Howies Scuba

Scuba Diving Perth WA

Shore Diving

 Kayak Diving


Kayak Dive No#2

Bird Isl. Cape Peron. Rockingham WA.

Ok, here we go again, our second attempt at Scuba Diving from a Kayak, and I have to say it got a little bit hairy, but ultimately another great days diving. We made some modifications to the kayak and equipment since our last dive, some good, some that still require a little tweaking, but I will get to these as we go along.

For today's' dive we tried out Bird Island which is one of the string of small Islands between Penguin Isl. and Point Peron in South Rockingham, it is approx. 600 meters from the shoreline, so definately too far to swim..... or is it ?

Firstly we altered the way in which we attached the cylinders to the kayak and had tank straps fixed to the back of them (image 1 & 2) which I have to say secured the cylinders really well (good idea)...... thankfully. Secondly as the kayaks have 4 drain holes in its base in which the flag pole can fit snug, to reduce some of the bulk a new independent dive flag minus the float was made (bad idea) (image3). Last but not least we seperated the anchor and line from the dive flag and made an independent 30 meter anchor line (so so idea). 

 Choosing A Route

We got to the dive site and took a stroll down to the beach to see which route to take over to the Island. Basically you had an entry option either side of the point. Route 1 (left side as you look at the map) was a little shorter but the entry was a little rougher with some very minor surf. The second entry (right side) was approx 100 meters longer but sheltered so a smoother entry point. For the sake of 100 meters we decided to take the shorter route....... "Oh I already know what you're thinking".......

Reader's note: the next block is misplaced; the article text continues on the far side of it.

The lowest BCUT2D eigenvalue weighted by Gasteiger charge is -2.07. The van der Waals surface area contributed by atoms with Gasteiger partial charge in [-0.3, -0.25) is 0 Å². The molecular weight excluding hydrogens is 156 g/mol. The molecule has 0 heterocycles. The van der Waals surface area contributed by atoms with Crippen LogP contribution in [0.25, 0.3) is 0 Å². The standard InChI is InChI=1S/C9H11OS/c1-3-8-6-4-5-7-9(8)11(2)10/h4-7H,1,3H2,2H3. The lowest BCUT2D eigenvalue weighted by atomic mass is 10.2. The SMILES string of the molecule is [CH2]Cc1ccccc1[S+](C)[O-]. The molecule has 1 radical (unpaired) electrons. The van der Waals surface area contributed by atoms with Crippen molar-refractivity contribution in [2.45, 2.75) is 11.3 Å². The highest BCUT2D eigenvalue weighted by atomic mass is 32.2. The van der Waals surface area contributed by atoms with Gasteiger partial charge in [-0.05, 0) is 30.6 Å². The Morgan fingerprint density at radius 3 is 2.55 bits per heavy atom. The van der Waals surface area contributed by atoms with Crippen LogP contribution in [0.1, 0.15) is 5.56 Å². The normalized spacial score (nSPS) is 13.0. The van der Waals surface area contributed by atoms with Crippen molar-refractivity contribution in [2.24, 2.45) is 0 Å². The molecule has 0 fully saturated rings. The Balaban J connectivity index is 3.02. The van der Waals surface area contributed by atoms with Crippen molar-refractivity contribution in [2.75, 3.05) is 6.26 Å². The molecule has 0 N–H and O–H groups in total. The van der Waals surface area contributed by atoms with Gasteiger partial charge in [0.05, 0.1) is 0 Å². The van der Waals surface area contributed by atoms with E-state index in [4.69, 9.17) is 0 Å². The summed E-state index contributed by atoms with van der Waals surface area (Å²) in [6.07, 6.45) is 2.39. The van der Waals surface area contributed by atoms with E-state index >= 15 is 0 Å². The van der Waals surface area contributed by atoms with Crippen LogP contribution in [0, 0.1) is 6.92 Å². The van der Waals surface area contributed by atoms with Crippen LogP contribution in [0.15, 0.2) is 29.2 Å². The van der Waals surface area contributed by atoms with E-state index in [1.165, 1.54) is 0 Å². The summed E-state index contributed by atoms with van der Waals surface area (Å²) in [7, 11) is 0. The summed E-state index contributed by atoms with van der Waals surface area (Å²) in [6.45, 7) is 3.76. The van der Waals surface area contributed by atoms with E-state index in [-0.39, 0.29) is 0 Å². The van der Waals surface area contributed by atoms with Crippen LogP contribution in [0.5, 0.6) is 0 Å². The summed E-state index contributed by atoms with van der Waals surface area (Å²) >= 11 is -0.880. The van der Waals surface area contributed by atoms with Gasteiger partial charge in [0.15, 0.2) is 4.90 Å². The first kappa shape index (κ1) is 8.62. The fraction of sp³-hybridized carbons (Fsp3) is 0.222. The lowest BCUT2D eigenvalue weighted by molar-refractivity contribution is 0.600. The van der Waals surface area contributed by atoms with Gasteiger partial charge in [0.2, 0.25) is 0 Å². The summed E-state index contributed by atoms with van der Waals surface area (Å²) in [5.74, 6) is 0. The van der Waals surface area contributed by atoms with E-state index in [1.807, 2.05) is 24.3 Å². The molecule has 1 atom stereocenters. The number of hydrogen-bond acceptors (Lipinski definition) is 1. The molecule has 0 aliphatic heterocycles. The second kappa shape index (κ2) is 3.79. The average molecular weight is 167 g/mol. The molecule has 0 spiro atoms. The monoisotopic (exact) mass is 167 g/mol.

We got the equipment down to the beach, give everything the once over, felt pretty chuffed with ourselves, "again" and I made the statement "no capsizings' today"....... "Oh I already know what you're thinking".......

We decide today to wade into the water and enter the kayaks this way rather than try and enter in shallower water and then push off, which we have found is a better way of doing things, as long as you push past the surf, which we didn't.

Luke, with one giant leap successfully got into his kayak, gracefully fixed himself and was happily floating along, then I tried..... and tried again..... tried once again, and then tried some more, I tried so many times and failed that Luke took pity on me, came back to shore, jumped out of his kayak and helped me sort it out...... what a great dive buddy, brilliant, I was now happily floating along even if it was all a bit wobbly. Then luke tried to get back in his kayak..... and tried again..... and tried again..... and again....... and finally..... made it in....... fantastic we are on our way...... then I fell off....... who made the statement "no capsizing' today" ?....... that's right I did, famous last words, right !

Ok we finally got it all sorted out and started to make our way to Bird Isl. 

On Our Way oblivion 

When we first checked out which route to take (45 minutes earlier) the waters were pretty calm with the occasional small wave breaking over the reef, however by the time we had made our way out, those small waves seemed to have grown and had become more frequent. The smallest of waves were doing there best to tip an uneven weighted kayak over, never mind the bigger ones, every minute or so you had to turn the kayak right into the on-coming wave to ride it, then turn it left to head to the Island, the first few times wasn't a problem and I felt that we had the measure of this........... that's until those larger waves turned into a series of bloody great big things.